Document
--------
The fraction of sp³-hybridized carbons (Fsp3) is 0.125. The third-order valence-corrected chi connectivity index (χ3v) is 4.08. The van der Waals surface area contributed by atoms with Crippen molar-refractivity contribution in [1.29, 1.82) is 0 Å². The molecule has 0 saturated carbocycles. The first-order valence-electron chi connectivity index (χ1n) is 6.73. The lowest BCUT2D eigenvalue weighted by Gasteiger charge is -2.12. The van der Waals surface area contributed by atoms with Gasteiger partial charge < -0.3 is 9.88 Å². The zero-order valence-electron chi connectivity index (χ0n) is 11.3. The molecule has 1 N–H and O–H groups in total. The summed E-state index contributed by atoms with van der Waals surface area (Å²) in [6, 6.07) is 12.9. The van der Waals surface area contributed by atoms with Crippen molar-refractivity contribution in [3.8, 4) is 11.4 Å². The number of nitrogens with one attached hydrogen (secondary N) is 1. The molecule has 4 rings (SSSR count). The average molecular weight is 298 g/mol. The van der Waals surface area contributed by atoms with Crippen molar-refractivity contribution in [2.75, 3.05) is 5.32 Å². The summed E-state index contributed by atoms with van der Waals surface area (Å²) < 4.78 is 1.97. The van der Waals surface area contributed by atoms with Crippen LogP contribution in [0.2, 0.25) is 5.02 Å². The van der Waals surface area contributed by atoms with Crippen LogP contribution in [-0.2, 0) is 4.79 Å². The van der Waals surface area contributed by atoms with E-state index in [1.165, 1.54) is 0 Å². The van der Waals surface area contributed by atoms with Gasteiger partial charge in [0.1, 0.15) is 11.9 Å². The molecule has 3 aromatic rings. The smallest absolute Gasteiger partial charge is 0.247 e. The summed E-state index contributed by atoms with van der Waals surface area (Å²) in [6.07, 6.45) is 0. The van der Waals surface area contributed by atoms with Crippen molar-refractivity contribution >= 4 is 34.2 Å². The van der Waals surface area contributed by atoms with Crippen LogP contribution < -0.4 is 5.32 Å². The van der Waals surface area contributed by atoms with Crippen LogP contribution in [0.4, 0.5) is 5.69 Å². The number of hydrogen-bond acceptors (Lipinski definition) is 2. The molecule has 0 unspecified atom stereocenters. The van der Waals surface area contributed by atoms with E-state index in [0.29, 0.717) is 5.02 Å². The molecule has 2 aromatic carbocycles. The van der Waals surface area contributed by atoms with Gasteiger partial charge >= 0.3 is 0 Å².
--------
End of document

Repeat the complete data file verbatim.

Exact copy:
The fraction of sp³-hybridized carbons (Fsp3) is 0.125. The third-order valence-corrected chi connectivity index (χ3v) is 4.08. The van der Waals surface area contributed by atoms with Crippen molar-refractivity contribution in [1.29, 1.82) is 0 Å². The molecule has 0 saturated carbocycles. The first-order valence-electron chi connectivity index (χ1n) is 6.73. The lowest BCUT2D eigenvalue weighted by Gasteiger charge is -2.12. The van der Waals surface area contributed by atoms with Gasteiger partial charge < -0.3 is 9.88 Å². The zero-order valence-electron chi connectivity index (χ0n) is 11.3. The molecule has 1 N–H and O–H groups in total. The summed E-state index contributed by atoms with van der Waals surface area (Å²) in [6, 6.07) is 12.9. The van der Waals surface area contributed by atoms with Crippen molar-refractivity contribution in [3.8, 4) is 11.4 Å². The number of nitrogens with one attached hydrogen (secondary N) is 1. The molecule has 4 rings (SSSR count). The average molecular weight is 298 g/mol. The van der Waals surface area contributed by atoms with Crippen molar-refractivity contribution in [2.75, 3.05) is 5.32 Å². The summed E-state index contributed by atoms with van der Waals surface area (Å²) < 4.78 is 1.97. The van der Waals surface area contributed by atoms with Crippen LogP contribution in [0.2, 0.25) is 5.02 Å². The van der Waals surface area contributed by atoms with Crippen LogP contribution in [-0.2, 0) is 4.79 Å². The van der Waals surface area contributed by atoms with E-state index in [1.165, 1.54) is 0 Å². The van der Waals surface area contributed by atoms with Gasteiger partial charge in [0.1, 0.15) is 11.9 Å². The molecule has 3 aromatic rings. The smallest absolute Gasteiger partial charge is 0.247 e. The summed E-state index contributed by atoms with van der Waals surface area (Å²) in [6.07, 6.45) is 0. The van der Waals surface area contributed by atoms with Crippen molar-refractivity contribution >= 4 is 34.2 Å². The van der Waals surface area contributed by atoms with Crippen LogP contribution < -0.4 is 5.32 Å². The van der Waals surface area contributed by atoms with Crippen LogP contribution in [0.4, 0.5) is 5.69 Å². The number of hydrogen-bond acceptors (Lipinski definition) is 2. The molecule has 0 unspecified atom stereocenters. The van der Waals surface area contributed by atoms with E-state index in [0.29, 0.717) is 5.02 Å². The molecule has 2 aromatic carbocycles. The van der Waals surface area contributed by atoms with Gasteiger partial charge >= 0.3 is 0 Å².